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Tilting Toward Davis on Parole

Prisons: Justices are wary of second-guessing governor over freeing a killer described as a model prisoner.


FRESNO — The California Supreme Court appeared to be inclined Tuesday to give Gov. Gray Davis latitude to keep inmates convicted of murder behind bars in cases in which the state parole board and lower courts have found that the prisoners deserve parole.

The state high court, meeting for arguments on pending cases, will decide within 90 days what kind of evidence, if any, Davis must present to keep model inmates with unblemished prison records incarcerated despite the recommendations of the parole board that he appoints.

"Isn't a great deal of deference accorded to the executive?" Chief Justice Ronald M. George asked at the hourlong hearing. George expressed concern that allowing the state's "1,600 judges to second-guess gubernatorial decisions" might violate the separation of powers doctrine.

The court is considering the future of inmate Robert Rosenkrantz, 35, who killed a Calabasas schoolmate when he was 18 for exposing his homosexuality. The decision in Rosenkrantz's 1985 case will affect hundreds of inmates who were convicted of murder but are eligible for parole.

Davis has said publicly that he does not believe convicted murderers should be paroled but has denied that he has an official no-parole stance, a policy that lower courts have said would be unlawful.

Davis has overturned parole recommendations for 128 convicted killers and approved the release of two, both battered women who killed their abusers.

"He has granted two," George said. "Do we look at his actions, do we look at his decisions or do we look at the political rhetoric?"

Justice Marvin Baxter asked whether the Board of Prison Terms made a "free and voluntary" decision to parole Rosenkrantz. A parole board in 1996 found Rosenkrantz suitable for release, but board administrators overturned the decision. The parole board did not again recommend Rosenkrantz's release until ordered to do so by a Superior Court judge in Los Angeles acting on a habeas corpus petition by Rosenkrantz.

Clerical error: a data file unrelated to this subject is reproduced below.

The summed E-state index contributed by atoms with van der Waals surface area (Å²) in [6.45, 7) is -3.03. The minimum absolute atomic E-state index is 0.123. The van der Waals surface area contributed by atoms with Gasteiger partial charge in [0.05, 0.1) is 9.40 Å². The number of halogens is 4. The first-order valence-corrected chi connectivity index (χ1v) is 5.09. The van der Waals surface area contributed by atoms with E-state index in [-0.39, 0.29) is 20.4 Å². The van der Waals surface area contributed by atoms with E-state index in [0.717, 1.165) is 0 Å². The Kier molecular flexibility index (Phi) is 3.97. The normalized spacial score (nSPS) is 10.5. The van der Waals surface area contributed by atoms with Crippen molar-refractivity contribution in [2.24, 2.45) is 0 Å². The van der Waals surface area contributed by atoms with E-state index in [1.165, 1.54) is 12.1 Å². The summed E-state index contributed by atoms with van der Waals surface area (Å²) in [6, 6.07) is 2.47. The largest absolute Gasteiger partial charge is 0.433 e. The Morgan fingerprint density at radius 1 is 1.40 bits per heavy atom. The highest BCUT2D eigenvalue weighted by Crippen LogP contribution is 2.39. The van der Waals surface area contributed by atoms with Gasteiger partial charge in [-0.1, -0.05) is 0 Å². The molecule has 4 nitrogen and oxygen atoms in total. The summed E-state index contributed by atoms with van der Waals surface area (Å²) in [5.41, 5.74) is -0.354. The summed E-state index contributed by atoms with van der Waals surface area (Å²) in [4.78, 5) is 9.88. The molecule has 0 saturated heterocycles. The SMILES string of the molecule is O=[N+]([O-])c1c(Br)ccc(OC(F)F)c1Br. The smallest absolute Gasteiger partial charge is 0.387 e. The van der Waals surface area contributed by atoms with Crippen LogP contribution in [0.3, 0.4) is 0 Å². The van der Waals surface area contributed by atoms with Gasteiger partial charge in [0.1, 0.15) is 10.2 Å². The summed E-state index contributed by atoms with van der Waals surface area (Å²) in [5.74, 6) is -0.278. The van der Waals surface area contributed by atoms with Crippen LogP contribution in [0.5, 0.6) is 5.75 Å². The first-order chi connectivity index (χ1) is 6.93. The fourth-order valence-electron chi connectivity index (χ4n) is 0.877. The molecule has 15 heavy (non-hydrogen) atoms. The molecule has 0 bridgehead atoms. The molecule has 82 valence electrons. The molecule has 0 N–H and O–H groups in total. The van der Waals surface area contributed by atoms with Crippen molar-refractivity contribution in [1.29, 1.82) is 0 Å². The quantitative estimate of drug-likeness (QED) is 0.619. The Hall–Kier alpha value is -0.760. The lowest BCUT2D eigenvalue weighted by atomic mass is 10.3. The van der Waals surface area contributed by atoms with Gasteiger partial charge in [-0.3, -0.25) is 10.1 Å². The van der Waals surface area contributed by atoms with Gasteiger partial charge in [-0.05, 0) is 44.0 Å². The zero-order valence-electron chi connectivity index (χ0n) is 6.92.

"The board's decision to grant parole was not of its own free will," Deputy Atty. Gen. Robert D. Wilson told the Supreme Court.

The Los Angeles judge ruled in the Rosenkrantz case that Davis had an illegal, no-parole policy for convicted murderers. A state Court of Appeal in Los Angeles sided with Rosenkrantz too, stating that Davis had failed to present any evidence to show why Rosenkrantz should remain in prison.

George, however, indicated Tuesday that he believes Davis' 12-page decision rejecting parole for Rosenkrantz contained evidence to support continued incarceration.

"Doesn't this indicate an exercise of discretion, a weighing of the evidence?" George asked after reading aloud parts of Davis' decision.

Justice Joyce L. Kennard, on the other hand, expressed concern that it might be unconstitutional to deny Rosenkrantz parole because the rules have changed since he committed his crime.

Until voters approved a constitutional amendment in 1988, governors could not override a parole board's recommendation for release. Laws generally are supposed to be applied in the future, not retroactively.

George objected that if the court agreed there was a constitutional problem, governors would not be able to overturn grants of parole unless the inmates had committed their crimes after the change in the law.

"That delay," replied Donald Specter, director of the Prison Law Office, "is part of the Constitution."

Justice Carlos Moreno suggested that the change in law might be merely a modification of procedures, not an unconstitutional retroactive increase in punishment.

Rosenkrantz's parents, who live in Calabasas, and his two younger brothers attended Tuesday's court hearing.

Barbara Rosenkrantz, 56, an art therapist, said she grieves every day for the family of her son's victim, Steven Redman, and the incarceration of her son.

Her husband, Herbert Rosenkrantz, 70, a retired lawyer, recalled tearfully how he angrily rejected his son after Redman exposed him as a homosexual.

Robert Rosenkrantz then went out and purchased an Uzi and a week later shot Redman repeatedly in the head. Rosenkrantz said he had asked Redman to recant and tell his father he was not gay, but Redman refused.

Herbert Rosenkrantz said his rejection of his eldest son "absolutely shattered Robert's self-esteem and set into a motion a chain of events that resulted in the tragic murder of Steve Redman by Robert."

"I have regretted my failure to support Robert every day and night of my life," the elder Rosenkrantz said, "because I believe that if I had put my arm around him and been his friend rather than his angry father, Steve might be alive today."

Rosenkrantz, who was sentenced to 17 years to life for the second-degree murder, has attracted wide support in his bid for release. Among those who have advocated his parole are the judge who presided over his trial and a detective who investigated the murder.

Also siding with Rosenkrantz are the California Council of Churches, the Board of Rabbis of Northern California, Catholic chaplains who serve state prisoners and the California Coalition for Battered Women in Prison.

Rosenkrantz has earned a college degree in prison and has tutored other prisoners. Job offers await him if he wins a release.

In denying parole, Davis cited the viciousness of the murder and evidence that Rosenkrantz planned the killing.

Five Superior Court judges in California have ruled that Davis acted illegally by overturning various parole decisions. One Court of Appeal has ruled for Davis, another against him.

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